Louisiana rice OK after flooding, Arkansas moving ahead

Considering the tough May weather the Arkansas and Louisiana rice crops endured, things are looking up, Extension specialists say.

“After the floods, in the central part of the state – Avoyelles and Rapides parishes – a bunch of rice had to replanted,” says John Saichuk, Extension rice specialist with the LSU AgCenter. “In other areas, though, we managed to save a lot of the rice crop.”

The flooding set Louisiana producers back and threw off herbicide applications and, “in some cases, canceled out sprayings of 2,4-D. It also ruined chances for farmers to drain fields for water weevil management or straight-head.”

With so much rain, says Saichuk, the fields could be drained but they still wouldn’t dry down. How much these management delays and problems will cost producers in the end, “we just don’t know.”

Despite the days of deluge, the crop still looks “fair to good,” says Saichuk. “We do have some areas on both ends of the scale. It’s tricky prognosticating: last year, I thought there was no way we’d have a better crop than the year prior. The crop turned out to be better. This rice is just beginning to head out and we’re just entering the disease season, so we’ll have a better handle on how good a crop we have in the next couple of weeks.”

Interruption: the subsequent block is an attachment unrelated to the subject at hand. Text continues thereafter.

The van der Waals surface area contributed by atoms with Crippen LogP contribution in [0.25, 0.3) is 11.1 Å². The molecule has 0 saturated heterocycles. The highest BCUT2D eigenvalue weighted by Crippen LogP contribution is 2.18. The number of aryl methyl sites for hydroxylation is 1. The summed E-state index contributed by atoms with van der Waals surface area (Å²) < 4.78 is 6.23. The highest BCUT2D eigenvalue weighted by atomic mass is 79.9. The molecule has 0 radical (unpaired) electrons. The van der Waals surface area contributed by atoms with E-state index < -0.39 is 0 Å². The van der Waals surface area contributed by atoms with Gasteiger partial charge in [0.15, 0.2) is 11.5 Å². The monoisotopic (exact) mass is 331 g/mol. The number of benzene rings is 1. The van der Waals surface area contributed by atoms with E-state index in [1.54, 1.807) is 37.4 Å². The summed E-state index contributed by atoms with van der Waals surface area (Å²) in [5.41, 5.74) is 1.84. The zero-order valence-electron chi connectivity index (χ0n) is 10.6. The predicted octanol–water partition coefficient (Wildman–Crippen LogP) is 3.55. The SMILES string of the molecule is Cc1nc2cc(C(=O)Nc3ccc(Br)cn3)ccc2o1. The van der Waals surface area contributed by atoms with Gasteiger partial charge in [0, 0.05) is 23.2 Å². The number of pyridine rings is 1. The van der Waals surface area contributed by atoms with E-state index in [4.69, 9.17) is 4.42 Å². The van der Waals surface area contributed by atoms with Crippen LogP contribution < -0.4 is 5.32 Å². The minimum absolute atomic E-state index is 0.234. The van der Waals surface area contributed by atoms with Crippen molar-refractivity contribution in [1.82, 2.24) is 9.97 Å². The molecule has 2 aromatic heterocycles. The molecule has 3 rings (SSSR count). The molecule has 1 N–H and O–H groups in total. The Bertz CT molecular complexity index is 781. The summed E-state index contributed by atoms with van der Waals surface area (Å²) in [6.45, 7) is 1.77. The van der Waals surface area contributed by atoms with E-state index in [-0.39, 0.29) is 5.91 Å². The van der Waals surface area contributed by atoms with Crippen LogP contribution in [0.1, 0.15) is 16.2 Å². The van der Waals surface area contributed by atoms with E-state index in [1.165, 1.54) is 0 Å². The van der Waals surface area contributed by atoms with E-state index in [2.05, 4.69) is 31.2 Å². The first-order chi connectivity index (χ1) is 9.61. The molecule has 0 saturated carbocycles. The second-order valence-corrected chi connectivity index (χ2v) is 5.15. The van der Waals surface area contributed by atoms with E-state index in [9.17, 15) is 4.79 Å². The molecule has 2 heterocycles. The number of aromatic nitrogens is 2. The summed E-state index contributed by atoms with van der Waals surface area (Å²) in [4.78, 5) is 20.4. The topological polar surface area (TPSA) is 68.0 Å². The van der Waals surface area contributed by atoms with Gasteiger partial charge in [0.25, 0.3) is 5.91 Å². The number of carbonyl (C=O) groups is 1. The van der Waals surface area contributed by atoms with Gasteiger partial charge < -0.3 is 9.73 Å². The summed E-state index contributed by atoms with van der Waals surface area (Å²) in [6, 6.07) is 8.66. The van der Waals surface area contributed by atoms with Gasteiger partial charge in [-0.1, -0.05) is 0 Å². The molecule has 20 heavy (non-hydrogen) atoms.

Most Arkansas rice fields are now fertilized and flooded. Some of the state’s early rice is reaching mid-season form.

“The disease phase of the season has just begun,” says Chuck Wilson, Arkansas Extension rice specialist. “We’re beginning to pick up some sheath blight on semi-dwarfs. We’re also picking up some rice blast on more sensitive varieties like Wells, Francis, Bengal, and Clearfield 161. We’re trying to get the word out to producers to get their fields flooded and hold it to keep blast in check.”

Back in south Louisiana, despite the rains, Steve Linscombe’s research fields at the Crowley Rice Research Station weren’t hurt badly. However, one of his off-station research locations did go under water for about 9 days.

“It looked ragged for a while after the water came off, but it’s come back,” says the rice breeder. “We had a lot of commercial fields that were under water for a long time. Some of those fields lost stands, some had to be replanted, and some were too far along to be replanted.”

Overall, though, Linscombe doesn’t think the floods had a significant impact on the crop.

“Now, that isn’t true everywhere – we had some producers that were badly hurt. But, in general, we’ve still got a nice crop. That said – and I hope I’m wrong – I don’t think it won’t be as good as last year’s crop (when a yield record was set). Considering what could have happened with all the rain, we got off lighter than just about everyone thought we would.”

(Editor’s note: The annual field day at the Rice Research Station in Crowley, La., will be held July 1)

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